Politics is complex. In my experience, about half of the candidates are driven by a genuine desire to improve their communities, while the other half seem motivated by the pursuit of an agenda, power or personal gain. Campaign fundraising can muddy the waters, especially for those who can afford to hire third-party groups or staff to assist in their efforts, or even pay for the large signs that litter the side of road ways. I have been fortunate to receive volunteer support from friends and family, who help with proofreading, editing, digital artwork, and emotional support. Some teens from the teen center I work at have also contributed by taking headshots, designing a logo, and creating digital posters, which does assist me, but I enjoy the value of learning about new skills and contributing to the community. I am deeply grateful for all of their assistance.
I am not a politician; I simply want to do my part to improve our education system for my children and all the children of Clark County. I believe we can do better and grow CCSD to something more than it currently is.


Clark County School District – District E

Kamilah Bywaters

A: I’ve learned that running a campaign is hard work. Mobilizing voters around the issues that matter requires time, patience, and commitment. A core value of mine is being available to share my thoughts and ideologies on important education topics, ensuring voters understand where I stand on these critical issues. Therefore, I have attended all invited forums and completed questionnaires, allowing voters to get to know me and my commitment to building unity and collaboration. With a well-established resume and the experience needed, I am prepared to lead as a school board Trustee.


Leonard Lither

A: Historically, our school board is run by office seekers first, educators second. I guess I didn’t realize 2 things, how far we’d be willing to go to stretch what an “educator” is, and how ignored a real teacher would be.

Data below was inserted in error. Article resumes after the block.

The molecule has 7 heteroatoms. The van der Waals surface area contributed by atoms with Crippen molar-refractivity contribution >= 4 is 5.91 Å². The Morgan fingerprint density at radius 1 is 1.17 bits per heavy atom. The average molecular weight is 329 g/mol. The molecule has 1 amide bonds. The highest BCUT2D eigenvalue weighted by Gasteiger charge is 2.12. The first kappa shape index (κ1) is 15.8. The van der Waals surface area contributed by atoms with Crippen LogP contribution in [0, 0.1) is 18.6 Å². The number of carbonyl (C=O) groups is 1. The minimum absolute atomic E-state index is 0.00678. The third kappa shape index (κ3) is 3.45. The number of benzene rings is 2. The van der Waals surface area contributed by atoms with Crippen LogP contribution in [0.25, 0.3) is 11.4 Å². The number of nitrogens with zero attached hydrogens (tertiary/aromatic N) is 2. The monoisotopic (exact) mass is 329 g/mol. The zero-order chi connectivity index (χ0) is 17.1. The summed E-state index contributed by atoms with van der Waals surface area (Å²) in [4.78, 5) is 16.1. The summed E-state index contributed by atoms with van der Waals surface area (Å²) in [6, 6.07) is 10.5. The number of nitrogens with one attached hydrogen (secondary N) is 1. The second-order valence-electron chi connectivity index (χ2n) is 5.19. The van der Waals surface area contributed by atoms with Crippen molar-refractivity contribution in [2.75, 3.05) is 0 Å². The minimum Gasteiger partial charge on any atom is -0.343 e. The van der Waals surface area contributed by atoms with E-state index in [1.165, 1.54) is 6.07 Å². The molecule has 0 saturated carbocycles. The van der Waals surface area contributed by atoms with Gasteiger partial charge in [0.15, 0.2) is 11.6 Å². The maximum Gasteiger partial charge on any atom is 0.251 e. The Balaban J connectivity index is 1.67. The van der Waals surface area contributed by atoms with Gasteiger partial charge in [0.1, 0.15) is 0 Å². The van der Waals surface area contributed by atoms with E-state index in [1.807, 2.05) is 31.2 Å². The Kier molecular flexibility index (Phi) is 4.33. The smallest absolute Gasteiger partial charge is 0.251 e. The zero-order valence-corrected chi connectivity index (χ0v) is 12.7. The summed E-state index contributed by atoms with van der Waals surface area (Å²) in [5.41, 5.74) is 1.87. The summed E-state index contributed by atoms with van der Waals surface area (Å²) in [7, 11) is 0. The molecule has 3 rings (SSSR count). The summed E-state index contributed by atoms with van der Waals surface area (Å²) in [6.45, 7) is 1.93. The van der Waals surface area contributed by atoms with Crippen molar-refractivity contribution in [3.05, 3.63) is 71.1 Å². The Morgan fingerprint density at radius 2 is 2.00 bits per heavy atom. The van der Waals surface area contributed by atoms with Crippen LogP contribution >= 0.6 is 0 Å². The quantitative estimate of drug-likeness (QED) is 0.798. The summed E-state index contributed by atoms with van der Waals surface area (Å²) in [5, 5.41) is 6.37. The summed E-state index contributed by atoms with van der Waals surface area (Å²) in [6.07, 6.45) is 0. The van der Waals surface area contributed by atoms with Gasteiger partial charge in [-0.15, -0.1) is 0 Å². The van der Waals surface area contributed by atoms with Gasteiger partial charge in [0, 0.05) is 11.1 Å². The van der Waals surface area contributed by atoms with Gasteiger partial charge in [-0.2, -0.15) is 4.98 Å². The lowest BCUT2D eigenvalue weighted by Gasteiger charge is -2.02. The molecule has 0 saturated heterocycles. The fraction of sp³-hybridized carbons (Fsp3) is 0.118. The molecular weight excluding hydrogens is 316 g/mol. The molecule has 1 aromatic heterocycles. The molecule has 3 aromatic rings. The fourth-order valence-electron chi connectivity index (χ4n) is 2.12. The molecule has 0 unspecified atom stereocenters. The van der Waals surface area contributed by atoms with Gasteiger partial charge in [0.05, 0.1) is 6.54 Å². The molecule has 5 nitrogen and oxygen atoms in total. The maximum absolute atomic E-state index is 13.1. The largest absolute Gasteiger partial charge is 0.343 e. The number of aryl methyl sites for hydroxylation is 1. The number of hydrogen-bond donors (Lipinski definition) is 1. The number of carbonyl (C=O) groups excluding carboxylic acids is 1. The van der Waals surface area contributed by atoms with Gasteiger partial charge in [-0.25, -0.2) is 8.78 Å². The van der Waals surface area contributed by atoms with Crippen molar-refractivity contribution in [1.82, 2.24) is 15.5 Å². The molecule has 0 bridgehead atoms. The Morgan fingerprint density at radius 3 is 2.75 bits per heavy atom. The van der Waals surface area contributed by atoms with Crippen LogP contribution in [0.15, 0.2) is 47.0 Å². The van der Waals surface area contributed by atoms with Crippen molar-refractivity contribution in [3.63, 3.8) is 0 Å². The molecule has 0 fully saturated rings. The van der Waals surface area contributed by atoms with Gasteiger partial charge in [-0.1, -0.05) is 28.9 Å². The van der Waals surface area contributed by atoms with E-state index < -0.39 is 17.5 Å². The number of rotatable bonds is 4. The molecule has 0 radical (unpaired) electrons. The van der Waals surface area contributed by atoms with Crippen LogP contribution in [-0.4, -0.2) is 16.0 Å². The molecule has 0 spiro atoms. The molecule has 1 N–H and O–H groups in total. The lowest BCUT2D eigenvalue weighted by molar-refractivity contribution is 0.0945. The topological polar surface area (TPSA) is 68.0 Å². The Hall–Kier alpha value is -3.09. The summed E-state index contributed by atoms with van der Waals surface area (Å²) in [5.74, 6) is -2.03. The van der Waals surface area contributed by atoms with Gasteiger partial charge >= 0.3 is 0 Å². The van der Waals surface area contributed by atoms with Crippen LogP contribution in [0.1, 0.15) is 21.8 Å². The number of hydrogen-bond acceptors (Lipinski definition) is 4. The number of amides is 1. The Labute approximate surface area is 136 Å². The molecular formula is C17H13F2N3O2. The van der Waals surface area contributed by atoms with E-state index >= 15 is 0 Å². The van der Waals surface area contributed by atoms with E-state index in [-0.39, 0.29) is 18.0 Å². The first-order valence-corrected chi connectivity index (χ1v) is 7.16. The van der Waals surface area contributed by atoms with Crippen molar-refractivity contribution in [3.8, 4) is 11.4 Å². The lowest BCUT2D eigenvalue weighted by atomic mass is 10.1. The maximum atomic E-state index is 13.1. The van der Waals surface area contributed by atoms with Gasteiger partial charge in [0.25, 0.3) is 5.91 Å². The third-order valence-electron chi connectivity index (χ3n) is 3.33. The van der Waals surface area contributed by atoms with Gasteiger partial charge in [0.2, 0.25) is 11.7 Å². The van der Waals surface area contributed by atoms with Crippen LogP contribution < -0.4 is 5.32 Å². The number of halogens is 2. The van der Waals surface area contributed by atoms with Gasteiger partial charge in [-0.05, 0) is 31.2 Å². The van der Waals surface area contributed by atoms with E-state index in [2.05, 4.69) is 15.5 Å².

Carlo Meguerian

A: Too many people running for public office care more about themselves and their status, rather than doing whats right and best for the community. It’s a shame and we need to do better. Not enough people want real change.



Matthew Tramp

A: For the last four months, I’ve visited with many members of my community, and I received a great amount of input including former educators and current Clark county school district staff members. While, everybody has a different opinion on what is wrong with the school district and how to solve some of the problems , I did find many topics where public angrees overwhelmingly.
It was agreed-upon that we need more transparency, and accountability. We need to let teachers teach and do the job that they were trying to do. We need to stop burdening our educators having fill out with unnecessary reports and paperwork that are not mandated by our state or federal education departments.


Washoe County School District – District G

Nathaniel Phillipps

A: The *way* we campaign matters. They reflect our values and how we will promote our constituents’ best interest when in office.

My grandmother who raised me recently passed before I could tell her about my candidacy. I learned from her that, “If everyone likes you, you’re probably doing something wrong.”

Several of my fellow candidates have raised significant sums primarily with their own personal funds. I’m of the philosophy that if a community wants you to represent them enough, they’ll do what it takes to get you into office.

As a first time candidate I’ve also experienced the barriers and challenges that makes it more difficult for candidates of color, young, and low-income folks to run. As they say, “We have to work twice as hard.”

Whether I’m elected or not I will use this experience to advocate for other up-and-coming leaders to do the same and change local politics!